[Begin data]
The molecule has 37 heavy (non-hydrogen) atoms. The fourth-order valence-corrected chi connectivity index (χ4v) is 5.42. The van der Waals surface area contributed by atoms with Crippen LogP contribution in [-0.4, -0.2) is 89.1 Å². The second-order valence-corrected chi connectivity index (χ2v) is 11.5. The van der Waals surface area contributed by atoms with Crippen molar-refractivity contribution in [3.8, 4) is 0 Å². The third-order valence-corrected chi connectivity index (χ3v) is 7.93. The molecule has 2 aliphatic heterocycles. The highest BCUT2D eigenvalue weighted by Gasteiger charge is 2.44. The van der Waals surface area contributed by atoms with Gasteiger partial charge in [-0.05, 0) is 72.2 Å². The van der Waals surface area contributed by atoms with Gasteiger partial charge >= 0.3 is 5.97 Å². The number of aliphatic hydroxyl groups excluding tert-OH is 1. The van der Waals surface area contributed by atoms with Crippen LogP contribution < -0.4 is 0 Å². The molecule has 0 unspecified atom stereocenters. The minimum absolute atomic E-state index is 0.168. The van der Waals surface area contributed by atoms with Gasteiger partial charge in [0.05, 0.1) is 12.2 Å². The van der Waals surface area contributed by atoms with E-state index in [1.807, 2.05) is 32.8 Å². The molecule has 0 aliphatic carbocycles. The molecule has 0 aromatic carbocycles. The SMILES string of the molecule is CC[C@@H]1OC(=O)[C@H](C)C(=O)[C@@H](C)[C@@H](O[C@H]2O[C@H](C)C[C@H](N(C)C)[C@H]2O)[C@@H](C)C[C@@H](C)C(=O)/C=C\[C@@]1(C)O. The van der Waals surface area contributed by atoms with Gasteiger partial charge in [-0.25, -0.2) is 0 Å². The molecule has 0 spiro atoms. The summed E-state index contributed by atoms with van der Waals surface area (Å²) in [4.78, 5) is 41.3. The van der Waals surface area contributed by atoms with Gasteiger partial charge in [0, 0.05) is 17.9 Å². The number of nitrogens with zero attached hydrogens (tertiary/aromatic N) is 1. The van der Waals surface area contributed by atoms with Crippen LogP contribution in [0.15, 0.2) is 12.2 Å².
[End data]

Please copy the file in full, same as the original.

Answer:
The molecule has 37 heavy (non-hydrogen) atoms. The fourth-order valence-corrected chi connectivity index (χ4v) is 5.42. The van der Waals surface area contributed by atoms with Crippen LogP contribution in [-0.4, -0.2) is 89.1 Å². The second-order valence-corrected chi connectivity index (χ2v) is 11.5. The van der Waals surface area contributed by atoms with Crippen molar-refractivity contribution in [3.8, 4) is 0 Å². The third-order valence-corrected chi connectivity index (χ3v) is 7.93. The molecule has 2 aliphatic heterocycles. The highest BCUT2D eigenvalue weighted by Gasteiger charge is 2.44. The van der Waals surface area contributed by atoms with Gasteiger partial charge in [-0.05, 0) is 72.2 Å². The van der Waals surface area contributed by atoms with Gasteiger partial charge >= 0.3 is 5.97 Å². The number of aliphatic hydroxyl groups excluding tert-OH is 1. The van der Waals surface area contributed by atoms with Crippen LogP contribution < -0.4 is 0 Å². The molecule has 0 unspecified atom stereocenters. The minimum absolute atomic E-state index is 0.168. The van der Waals surface area contributed by atoms with Gasteiger partial charge in [0.05, 0.1) is 12.2 Å². The van der Waals surface area contributed by atoms with E-state index in [1.807, 2.05) is 32.8 Å². The molecule has 0 aliphatic carbocycles. The molecule has 0 aromatic carbocycles. The SMILES string of the molecule is CC[C@@H]1OC(=O)[C@H](C)C(=O)[C@@H](C)[C@@H](O[C@H]2O[C@H](C)C[C@H](N(C)C)[C@H]2O)[C@@H](C)C[C@@H](C)C(=O)/C=C\[C@@]1(C)O. The van der Waals surface area contributed by atoms with Gasteiger partial charge in [-0.25, -0.2) is 0 Å². The molecule has 0 spiro atoms. The summed E-state index contributed by atoms with van der Waals surface area (Å²) in [4.78, 5) is 41.3. The van der Waals surface area contributed by atoms with Gasteiger partial charge in [0, 0.05) is 17.9 Å². The number of nitrogens with zero attached hydrogens (tertiary/aromatic N) is 1. The van der Waals surface area contributed by atoms with Crippen LogP contribution in [0.15, 0.2) is 12.2 Å².